So it is with Susan Bradley's article on trying (and failing) to raise a boy the radical feminist way:
Ten years ago, I plunged into parenthood in a state of pie-eyed optimism. Thinking that my newborn son was a blank slate, I foolishly thought that I would be able to influence his personality and determine his character.How?
The usual way, of course:
I thought that by restricting the types of programmes he watched on television, offering him mostly gender-neutral toys that had been designed to be educational and not allowing him to play with toy weapons of any sort, I would be able to instil in him my values of pacifism and gender equality.Yeah, you can pretty much guess how that worked out, can't you?
She didn't bother to tell anyone else in her family and among her friends about this plan, as she thought she could get rid of any 'inappropriate' gifts unless the recipient was likely to notice. So, inevitably...
Soon, the toy box held as many trucks, trains and tools (Ed: no, me neither...) as it did blocks and educational toys. What was dismaying to me was that he strongly preferred the "boy" toys over the gender-neutral and educational ones from the word go. Offer him his Baby Whoozit or his green plastic race car and he would go for the race car every single time.Boy, playtime must have been nonstop fun in the Bradley household....
But far worse was to come:
By the time he started attending day care at 14 months, I'd given up on gender neutrality in his toys, but I still clung to the belief that I would be able to raise a nonviolent child by banning toy weapons and even cartoon violence in videos. Picking him up one afternoon, about a month after he started at day care, I was informed that he and his buddy, Zach, had been in trouble that day for inappropriate play.So, several things here. This mad cow was determined to raise a caring, sharing, gender-equal, non-violent child, but couldn't actually be bothered with the raising of him, preferring to dump him in day care instead?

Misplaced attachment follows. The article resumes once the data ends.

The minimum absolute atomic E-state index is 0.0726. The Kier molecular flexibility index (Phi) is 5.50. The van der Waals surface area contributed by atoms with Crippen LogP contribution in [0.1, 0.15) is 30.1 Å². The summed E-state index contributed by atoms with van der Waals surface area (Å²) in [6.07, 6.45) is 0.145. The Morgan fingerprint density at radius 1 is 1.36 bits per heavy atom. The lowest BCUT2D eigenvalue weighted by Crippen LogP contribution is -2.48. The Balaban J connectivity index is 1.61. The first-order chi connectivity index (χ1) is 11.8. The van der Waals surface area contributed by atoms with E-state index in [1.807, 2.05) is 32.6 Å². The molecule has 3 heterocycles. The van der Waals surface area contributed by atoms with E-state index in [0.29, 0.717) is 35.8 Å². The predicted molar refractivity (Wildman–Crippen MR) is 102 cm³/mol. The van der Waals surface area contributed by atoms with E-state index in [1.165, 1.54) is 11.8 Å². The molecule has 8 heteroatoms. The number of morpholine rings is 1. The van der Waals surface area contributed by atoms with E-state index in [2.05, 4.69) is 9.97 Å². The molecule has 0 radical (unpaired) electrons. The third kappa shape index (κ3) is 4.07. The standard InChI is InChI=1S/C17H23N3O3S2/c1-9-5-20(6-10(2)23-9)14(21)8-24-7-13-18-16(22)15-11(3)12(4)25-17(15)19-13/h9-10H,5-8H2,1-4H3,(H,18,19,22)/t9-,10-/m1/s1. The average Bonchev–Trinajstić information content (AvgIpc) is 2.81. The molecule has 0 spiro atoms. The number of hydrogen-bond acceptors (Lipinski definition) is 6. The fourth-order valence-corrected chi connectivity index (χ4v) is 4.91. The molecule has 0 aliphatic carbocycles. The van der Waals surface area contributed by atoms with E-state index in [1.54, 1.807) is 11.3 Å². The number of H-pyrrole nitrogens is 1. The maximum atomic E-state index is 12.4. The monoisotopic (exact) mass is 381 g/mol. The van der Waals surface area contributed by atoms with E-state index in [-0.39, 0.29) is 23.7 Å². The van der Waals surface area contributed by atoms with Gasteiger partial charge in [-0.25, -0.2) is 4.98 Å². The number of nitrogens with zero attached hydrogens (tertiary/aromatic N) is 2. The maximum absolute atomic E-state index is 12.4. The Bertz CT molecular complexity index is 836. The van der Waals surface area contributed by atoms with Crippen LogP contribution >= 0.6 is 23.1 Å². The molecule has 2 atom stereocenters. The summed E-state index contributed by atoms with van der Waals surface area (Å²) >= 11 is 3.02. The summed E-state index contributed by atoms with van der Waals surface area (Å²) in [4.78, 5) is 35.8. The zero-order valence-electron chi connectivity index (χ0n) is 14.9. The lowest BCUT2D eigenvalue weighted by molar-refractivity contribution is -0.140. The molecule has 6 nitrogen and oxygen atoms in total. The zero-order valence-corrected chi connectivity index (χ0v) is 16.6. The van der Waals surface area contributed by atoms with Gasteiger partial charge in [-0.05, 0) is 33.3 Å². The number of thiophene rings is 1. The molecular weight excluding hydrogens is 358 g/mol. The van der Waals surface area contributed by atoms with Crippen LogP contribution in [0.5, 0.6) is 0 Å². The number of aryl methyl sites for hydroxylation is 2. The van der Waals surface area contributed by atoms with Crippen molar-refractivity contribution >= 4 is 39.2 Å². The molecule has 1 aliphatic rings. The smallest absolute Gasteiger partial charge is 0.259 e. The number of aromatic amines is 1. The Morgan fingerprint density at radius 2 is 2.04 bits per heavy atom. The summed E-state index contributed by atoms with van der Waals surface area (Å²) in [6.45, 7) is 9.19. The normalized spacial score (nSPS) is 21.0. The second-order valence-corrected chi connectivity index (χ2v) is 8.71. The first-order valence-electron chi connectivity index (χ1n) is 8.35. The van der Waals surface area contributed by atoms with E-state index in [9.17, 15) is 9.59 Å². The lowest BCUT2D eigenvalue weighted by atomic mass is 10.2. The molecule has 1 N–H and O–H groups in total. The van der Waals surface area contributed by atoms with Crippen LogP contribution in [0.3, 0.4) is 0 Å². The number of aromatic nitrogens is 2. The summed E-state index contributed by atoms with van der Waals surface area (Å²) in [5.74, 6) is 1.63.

And this is the sort of thing that counts as 'inappropriate play' in the day care
It seems they'd been using their thumbs and forefingers as pretend guns, pointing at the girls and yelling, "Bang! Bang!" I was gobsmacked.Me too, Susan. Though I suspect for a totally different reason...
He'd never watched anything more violent than Teletubbies. How on earth did he have any concept of what a gun was or how to emulate one? It couldn't have been Zach's influence – Zach's parents were even more right-on lefty than me.Baffling, isn't it, Susan?
Of course, she gave up, as most of the Left do when the going gets tough:
Over the past 10 years, I have come to the conclusion that my influence over my son is much more limited than I ever imagined it would be. I cannot mould my son into the type of person I want him to be, I can only guide and advise and hope that the decisions he makes will be good ones.It took you actually having a child to realise that, you utter booby?
I've never had one, never wanted one, but I figured that out for myself with no problem...
He is a wonderful person – curious about the world around him, kind, generous, loving. He is exactly the sort of child I had hoped for 10 years ago, when I first held him in my arms. I just wish that I could take more credit for that.I'm curious, Susan. Did you really want a child?
Or a project..?